About

Welcome to my web site.

StilmanDavis.co.uk

I am taking the unprecedented step of going very personal on this site, hence the name.

There are a few activities that I want to share with anyone who cares to look at these pages.

One of the joys in my life has been preaching in the diocese of Gloucester in the last twenty years. My most recent sermon is located here

My work has been varied from London Showrooms to Publishing.

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Contact me

I should be in touch with you very soon.

publishing work

Publishing project management

The revolution computers brought to printing is well known. No longer is a book or anything set by hand – sometimes there is no longer even any ink involved in publications.

I am able to use the speed of the computer to output your document, so that your publication is available on time and within budget. When everything has been prepared, a book can be sent to the printer within days. This is lightning speed when compared with setting books by hand in hot type only forty years ago.

Once in digital form, an author’s prose and poetry can be manipulated quickly and efficiently. Proofing electronically also is possible so that there is no longer the delay of printing galleys and the time-consuming delivery of reams of printed paper. The author and publisher review files as they will be presented to the printer. At every step, there is a ‘signing off’ of the copy and proof electronically.

I have been able to involve the publisher from the outset by agreeing the style of the finished pages, setting timings for drafts, and incorporating all changes in the manuscript.

I will take advantage of DTP technology and techniques for the sake of your publication in a timely manner, whether a short 8-page leaflet or an 8,000-page reference book.

Consultancy

  • Workflow
    • How you put your publications together
      • How do you create content? The spectrum ranges from creating it page by page by yourself to outsourcing content creation – from time and effort intense to costly contracting. Money spent on content creation is what is saved when content is produced by the company itself, which knows its products and procedures. However, when the company produces its own content, time and effort is diverted from the mission of the enterprise.
      • What do you use to create your content? There are many computer programs to do this, but each has its own foibles and benefits, and each has an intended output. Some are better than others for specific publishing ends.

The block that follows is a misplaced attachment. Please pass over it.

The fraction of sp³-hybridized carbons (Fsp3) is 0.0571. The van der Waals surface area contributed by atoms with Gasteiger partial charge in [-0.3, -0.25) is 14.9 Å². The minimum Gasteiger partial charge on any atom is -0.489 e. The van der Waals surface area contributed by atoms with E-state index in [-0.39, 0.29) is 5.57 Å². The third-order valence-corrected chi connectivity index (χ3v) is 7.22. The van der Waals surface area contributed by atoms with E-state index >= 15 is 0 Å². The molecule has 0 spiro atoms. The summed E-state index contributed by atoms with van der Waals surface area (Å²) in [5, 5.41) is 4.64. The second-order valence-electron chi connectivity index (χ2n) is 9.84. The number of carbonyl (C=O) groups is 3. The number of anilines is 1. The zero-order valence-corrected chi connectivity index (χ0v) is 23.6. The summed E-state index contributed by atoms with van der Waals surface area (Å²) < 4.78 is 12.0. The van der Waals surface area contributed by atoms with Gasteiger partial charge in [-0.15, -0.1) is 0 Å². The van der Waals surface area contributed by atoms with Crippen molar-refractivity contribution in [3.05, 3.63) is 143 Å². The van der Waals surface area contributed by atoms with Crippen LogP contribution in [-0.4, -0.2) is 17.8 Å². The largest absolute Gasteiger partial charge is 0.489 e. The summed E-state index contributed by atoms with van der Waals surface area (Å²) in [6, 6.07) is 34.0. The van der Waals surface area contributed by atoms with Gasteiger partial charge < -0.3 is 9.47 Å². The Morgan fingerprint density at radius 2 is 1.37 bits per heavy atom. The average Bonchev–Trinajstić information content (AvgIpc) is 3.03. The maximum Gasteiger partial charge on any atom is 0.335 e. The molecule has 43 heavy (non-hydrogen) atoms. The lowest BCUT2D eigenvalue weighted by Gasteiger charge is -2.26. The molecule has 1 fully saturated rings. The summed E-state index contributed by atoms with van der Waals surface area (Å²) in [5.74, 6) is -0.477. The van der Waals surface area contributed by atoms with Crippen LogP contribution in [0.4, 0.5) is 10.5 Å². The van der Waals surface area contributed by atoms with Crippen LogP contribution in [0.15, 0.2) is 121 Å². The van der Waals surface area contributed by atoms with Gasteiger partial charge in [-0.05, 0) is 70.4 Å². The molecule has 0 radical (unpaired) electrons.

• Media
    • Print – the usual destination for most publications. A publication ranges from one page to a multi-volume treatise, a personal letter, a leaflet, a brochure, a book, an encyclopedia.
    • Web – the alternative to print, and an increasingly popular output for any sort of publication. This also includes the growing ezine and ebook output.
    • We can help decide how the document should be produced and where it should be made available to the world.
  • Content Management

      The saying, “Content is king!”, should be a company’s mantra. That content is the product for a manufacturer, and that manufacturer should present itself and its product in its publications. The publication of material should not deflect the company from its vision and mission.

    • Database publishing may be the means by which content might be presented. By using data already stored in databases of all sorts, it is possible to produce documentation quickly and efficiently, sometimes “on demand”. This can be output to print or electronic media.
    • Automatic publishing is possible when documents are stored in a “regularised” manner. This means that no massaging of a new document needs to be done – all the work has been done on creation of the content. This could be through a database in some way, or the collation of existing documents or partial files.

If you would like help with your publishing projects, whether to the printed page, e-book, or your own web site, please contact me.